Ingrown Toenail Surgery Cost: How much is it?

Whenever it comes to surgery or visiting a doctor for treatment of any kind, the next logical question that comes to mind is how much does ingrown toenail surgery cost? This is especially important when you are an individual suffering from the pain of an ingrown toenail and you do not have medical insurance to cover the visit and the procedure.

Toenail removal surgery is pretty darn “cheap” in the grand scheme of things in the realm of medical procedures.  Now of course, “cheap” is relative especially when finances are difficult.

Ingrown Toenail Surgery Cost for Uninsured Patients

I recently surveyed a handful of podiatrists in the Los Angeles area to ask for quotes on ingrown toenail procedures for someone who does not have insurance.  As you would expect, there was some variance in the quoted procedures and caveats based on the seriousness of the ingrown toenail.

Our survey found that an uninsured patient should expect to pay $260-500 dollars.  These figures include all the costs associated with doctor consultations and aftercare visits.  As you would probably expect, the intensive permanent nail removal operations were responsible for the quoted prices at the higher end of the spectrum.

Each office we surveyed calculated their fees differently.  Some podiatrists had a simple flat rate fee based on the temporary or permanent toenail removal surgery.  Others quoted the initial consultation and subsequent procedure separately.  Regardless, in these instances, the total did not exceed $500.

An interesting note worth disclosing here is that one doctor’s office cautioned me about the presence of an infection.  They cautioned me that were they to find an infection, the doctor would perform a temporary nail removal and prescribe antibiotics for the infection.  Once the infection went away, the doctor would then perform the permanent toenail removal surgery.  In this instance and with this doctor’s office, the cost would have exceeded $500 since it would have been similar to having two different procedures.

If you are uninsured and unsure of the severity of your ingrown nail condition, it would behoove you to inquire as to the actual cost of just the initial consultation.  As we alluded to on the homepage, most ingrown nail conditions do not require surgery and you do not want to pay more than you have to for a consultation, especially if you find out that the doctor does not need to surgically remove your toenail.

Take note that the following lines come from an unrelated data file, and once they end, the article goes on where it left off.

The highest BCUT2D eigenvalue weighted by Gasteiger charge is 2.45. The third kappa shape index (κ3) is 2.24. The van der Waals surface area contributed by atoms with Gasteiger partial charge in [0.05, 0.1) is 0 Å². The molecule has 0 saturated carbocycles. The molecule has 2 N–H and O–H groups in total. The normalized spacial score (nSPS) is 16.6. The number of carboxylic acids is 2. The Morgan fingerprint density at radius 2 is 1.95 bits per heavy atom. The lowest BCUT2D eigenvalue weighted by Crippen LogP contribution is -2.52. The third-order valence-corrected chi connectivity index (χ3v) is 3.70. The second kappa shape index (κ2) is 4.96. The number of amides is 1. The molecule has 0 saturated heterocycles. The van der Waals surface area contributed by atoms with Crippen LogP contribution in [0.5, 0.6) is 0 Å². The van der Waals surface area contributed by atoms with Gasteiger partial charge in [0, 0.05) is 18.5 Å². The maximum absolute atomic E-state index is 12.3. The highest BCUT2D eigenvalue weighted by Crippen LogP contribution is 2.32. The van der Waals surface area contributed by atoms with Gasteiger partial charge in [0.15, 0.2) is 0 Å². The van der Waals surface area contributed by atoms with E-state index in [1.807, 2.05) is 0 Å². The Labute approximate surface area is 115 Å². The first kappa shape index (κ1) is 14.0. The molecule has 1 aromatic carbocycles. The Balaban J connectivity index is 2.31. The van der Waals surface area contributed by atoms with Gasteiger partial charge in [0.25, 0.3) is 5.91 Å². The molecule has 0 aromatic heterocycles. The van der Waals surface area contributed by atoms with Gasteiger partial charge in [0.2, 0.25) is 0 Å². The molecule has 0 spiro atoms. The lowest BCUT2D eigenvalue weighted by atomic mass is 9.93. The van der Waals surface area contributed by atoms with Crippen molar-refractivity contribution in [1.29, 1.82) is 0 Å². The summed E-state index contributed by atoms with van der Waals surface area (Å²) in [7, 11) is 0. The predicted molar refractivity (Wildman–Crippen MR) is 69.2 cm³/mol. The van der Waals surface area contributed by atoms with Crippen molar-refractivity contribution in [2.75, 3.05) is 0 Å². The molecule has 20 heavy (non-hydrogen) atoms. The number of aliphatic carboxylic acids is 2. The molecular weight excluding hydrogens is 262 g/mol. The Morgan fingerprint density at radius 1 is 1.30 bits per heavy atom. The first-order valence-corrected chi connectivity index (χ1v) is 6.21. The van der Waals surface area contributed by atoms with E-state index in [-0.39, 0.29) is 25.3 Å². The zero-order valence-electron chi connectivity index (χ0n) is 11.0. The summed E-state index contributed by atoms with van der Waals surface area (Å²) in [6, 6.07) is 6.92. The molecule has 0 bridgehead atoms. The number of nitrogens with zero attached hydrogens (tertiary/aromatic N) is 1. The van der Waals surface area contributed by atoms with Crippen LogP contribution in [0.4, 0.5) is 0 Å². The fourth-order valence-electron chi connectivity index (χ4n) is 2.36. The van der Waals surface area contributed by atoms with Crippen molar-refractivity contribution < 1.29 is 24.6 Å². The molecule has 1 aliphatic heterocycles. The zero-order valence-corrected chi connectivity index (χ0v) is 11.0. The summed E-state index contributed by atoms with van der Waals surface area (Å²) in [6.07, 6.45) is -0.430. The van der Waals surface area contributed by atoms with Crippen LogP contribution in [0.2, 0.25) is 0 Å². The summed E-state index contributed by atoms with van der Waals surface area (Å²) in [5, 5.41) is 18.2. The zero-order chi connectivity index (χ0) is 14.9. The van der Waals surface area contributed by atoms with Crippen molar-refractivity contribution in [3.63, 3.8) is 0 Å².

Ingrown Toenail Surgery Cost for Insured Patients

If you are currently insured you can expect to pay much less for any surgery involving the removal of an ingrown toenail.  Obviously, each providers has different copays and deductible guidelines.  However, be forewarned about unscrupulous medical practices.

Do not call up a podiatrist, or any doctor for that matter, and ask if they take your insurance.  Every doctor can take your insurance.  They will just turn around and bill you for what your insurance did not cover.  In the case of electing to visit an out-of-network provider, your insurance will not cover any of it even though the doctor “accepted” your insurance.  Therefore, you must contact your insurance provider and find out who is in your network.  Even though insurance companies have gotten much better about providing this information online, it can still be quite a chore signing in and navigating some of these provider’s websites.  If you are not going to take my advice, at the very least ask the doctor you are considering to submit to you a written estimate given your medical insurance coverage.
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In the interest of full disclosure, I have been guilty of simply asking my dentist if they took my insurance and never encountered any problems.  And odds are you will not either.  But, why take the chance.  There are some unethical doctors out there just like any other profession and there is no sense in not taking the extra time to ensure you are protected.

Local Anesthetic vs. Being Put to Sleep

The above information provided is based on the assumption that each patient underwent a local anesthetic similar to how a dentist will numb your teeth and gums before filling a cavity.  Some podiatrists will put you to sleep to perform the procedure should that be more desirable to you and your particular circumstances.  In the event you elect to be placed under total anesthesia, the costs of the procedure will increase dramatically and it is also highly doubtful that your insurance provider will cover this procedure.

Medical Reimbursement Plans

Many employers have medical saving and reimbursement plans available to their employees.  These plans allow you to deduct money from your paycheck each month and place it in a savings fund held by your employer in which you can only spend these funds on medical expenses.  The advantage of this benefit is that you do not have to pay income taxes on these funds.  Additionally, some employers will make a match of some kind similar to that of a 401k retirement plan and this effectively lowers the cost of your ingrown toenail surgery.

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